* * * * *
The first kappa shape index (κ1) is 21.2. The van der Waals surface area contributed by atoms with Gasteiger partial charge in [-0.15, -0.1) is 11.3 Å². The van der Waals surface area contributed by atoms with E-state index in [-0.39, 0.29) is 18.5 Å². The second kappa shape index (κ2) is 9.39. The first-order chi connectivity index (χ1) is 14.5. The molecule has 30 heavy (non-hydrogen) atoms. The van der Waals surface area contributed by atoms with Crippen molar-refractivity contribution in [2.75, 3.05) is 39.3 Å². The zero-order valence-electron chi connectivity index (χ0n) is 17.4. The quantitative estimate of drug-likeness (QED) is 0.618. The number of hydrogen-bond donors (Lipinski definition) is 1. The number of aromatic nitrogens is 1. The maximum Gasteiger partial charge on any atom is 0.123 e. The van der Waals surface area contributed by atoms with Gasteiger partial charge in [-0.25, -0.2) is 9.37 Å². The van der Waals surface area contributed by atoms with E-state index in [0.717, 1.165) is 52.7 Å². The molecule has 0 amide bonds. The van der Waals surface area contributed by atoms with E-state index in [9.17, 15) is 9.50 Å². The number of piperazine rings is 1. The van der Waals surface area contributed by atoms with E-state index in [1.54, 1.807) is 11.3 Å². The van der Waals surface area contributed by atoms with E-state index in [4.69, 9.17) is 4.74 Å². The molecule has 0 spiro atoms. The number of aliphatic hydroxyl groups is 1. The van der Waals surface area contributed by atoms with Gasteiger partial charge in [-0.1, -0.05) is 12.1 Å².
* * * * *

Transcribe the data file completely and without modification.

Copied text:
The first kappa shape index (κ1) is 21.2. The van der Waals surface area contributed by atoms with Gasteiger partial charge in [-0.15, -0.1) is 11.3 Å². The van der Waals surface area contributed by atoms with E-state index in [-0.39, 0.29) is 18.5 Å². The second kappa shape index (κ2) is 9.39. The first-order chi connectivity index (χ1) is 14.5. The molecule has 30 heavy (non-hydrogen) atoms. The van der Waals surface area contributed by atoms with Crippen molar-refractivity contribution in [2.75, 3.05) is 39.3 Å². The zero-order valence-electron chi connectivity index (χ0n) is 17.4. The quantitative estimate of drug-likeness (QED) is 0.618. The number of hydrogen-bond donors (Lipinski definition) is 1. The number of aromatic nitrogens is 1. The maximum Gasteiger partial charge on any atom is 0.123 e. The van der Waals surface area contributed by atoms with Gasteiger partial charge in [-0.25, -0.2) is 9.37 Å². The van der Waals surface area contributed by atoms with E-state index in [0.717, 1.165) is 52.7 Å². The molecule has 0 amide bonds. The van der Waals surface area contributed by atoms with E-state index in [9.17, 15) is 9.50 Å². The number of piperazine rings is 1. The van der Waals surface area contributed by atoms with E-state index in [1.54, 1.807) is 11.3 Å². The van der Waals surface area contributed by atoms with E-state index in [4.69, 9.17) is 4.74 Å². The molecule has 0 spiro atoms. The number of aliphatic hydroxyl groups is 1. The van der Waals surface area contributed by atoms with Gasteiger partial charge in [-0.1, -0.05) is 12.1 Å².